The only time when recovery becomes excessively difficult is when either the body isn’t properly prepared for advanced training or the athlete is so advanced that his body can’t keep up with the training demands. The latter is actually a very rare case among powerlifters.

#2: Overcompensation principle
This principle states that if your body is stressed, it will recover to a higher state of fitness than it was previously at once given the chance to repair itself. This is how we go from benching 300 lbs to 400 lbs and so on. Over time, our bodies overcompensate in an attempt to
make training less “stressful.”

Let’s say your 1RM is 350 lbs. If you lift 90 percent of your max (315 lbs), your body sees that as stressful. So it increases your maximum capability to 355 lbs. Now 315 lbs is only 88 percent…less stressful than before. This principle goes hand in hand with the overload principle because at this point, you would need to increase the training load in order to continue making progress.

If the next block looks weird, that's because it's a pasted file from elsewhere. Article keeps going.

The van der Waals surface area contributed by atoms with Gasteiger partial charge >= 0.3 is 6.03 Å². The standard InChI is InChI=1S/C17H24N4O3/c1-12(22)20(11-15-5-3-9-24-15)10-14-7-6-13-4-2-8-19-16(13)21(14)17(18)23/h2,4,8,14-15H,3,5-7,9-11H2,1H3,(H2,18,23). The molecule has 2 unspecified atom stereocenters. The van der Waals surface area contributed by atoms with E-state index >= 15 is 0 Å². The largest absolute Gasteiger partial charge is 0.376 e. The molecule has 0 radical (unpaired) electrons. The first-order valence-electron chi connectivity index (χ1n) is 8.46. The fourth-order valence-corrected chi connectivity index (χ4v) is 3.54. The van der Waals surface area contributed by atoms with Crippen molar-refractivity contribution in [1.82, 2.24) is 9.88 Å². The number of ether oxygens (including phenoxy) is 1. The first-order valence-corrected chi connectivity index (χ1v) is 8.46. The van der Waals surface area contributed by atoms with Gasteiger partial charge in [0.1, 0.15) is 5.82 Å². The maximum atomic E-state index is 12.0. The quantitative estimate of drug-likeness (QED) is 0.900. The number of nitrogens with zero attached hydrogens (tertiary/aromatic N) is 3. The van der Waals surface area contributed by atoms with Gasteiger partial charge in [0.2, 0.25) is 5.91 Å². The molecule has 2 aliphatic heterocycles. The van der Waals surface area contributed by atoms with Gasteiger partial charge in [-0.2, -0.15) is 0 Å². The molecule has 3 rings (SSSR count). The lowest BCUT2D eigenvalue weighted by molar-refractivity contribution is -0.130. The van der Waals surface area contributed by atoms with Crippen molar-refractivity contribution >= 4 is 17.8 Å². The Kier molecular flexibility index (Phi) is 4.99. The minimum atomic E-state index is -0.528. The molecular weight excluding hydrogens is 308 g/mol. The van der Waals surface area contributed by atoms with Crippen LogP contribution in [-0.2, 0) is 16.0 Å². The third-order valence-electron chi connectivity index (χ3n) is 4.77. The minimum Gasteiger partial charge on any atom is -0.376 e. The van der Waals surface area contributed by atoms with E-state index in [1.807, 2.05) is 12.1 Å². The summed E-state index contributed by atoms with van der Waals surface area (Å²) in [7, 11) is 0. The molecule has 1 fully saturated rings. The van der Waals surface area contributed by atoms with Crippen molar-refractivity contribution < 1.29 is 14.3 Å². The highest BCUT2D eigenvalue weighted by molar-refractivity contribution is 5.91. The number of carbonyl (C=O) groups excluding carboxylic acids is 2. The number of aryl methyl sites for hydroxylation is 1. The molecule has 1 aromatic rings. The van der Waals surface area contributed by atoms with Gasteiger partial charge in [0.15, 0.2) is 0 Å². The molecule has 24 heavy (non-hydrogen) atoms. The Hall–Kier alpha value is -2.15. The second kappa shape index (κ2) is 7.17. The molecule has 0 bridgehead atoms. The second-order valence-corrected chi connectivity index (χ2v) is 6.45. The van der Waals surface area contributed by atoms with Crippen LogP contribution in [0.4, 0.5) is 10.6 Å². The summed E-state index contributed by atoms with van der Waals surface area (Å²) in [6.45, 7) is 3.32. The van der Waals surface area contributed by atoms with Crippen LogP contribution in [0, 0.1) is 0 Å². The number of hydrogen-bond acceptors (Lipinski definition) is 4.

#3: Use/Disuse principle
If you’ve ever heard someone say, “Use it or lose it” then this is probably what they were talking about. It’s pretty simple yet also rather profound. This has the obvious implications that if you want to keep the size of the muscles you’ve worked hard to achieve, you’d better continue to train them. But it also applies to skills and strengths as well.

If you develop good squat technique, you’d better continue to use it or else it will fade away just like any other physical trait. If you put in time to develop superb jumping ability, you will lose that too if you stop jump training.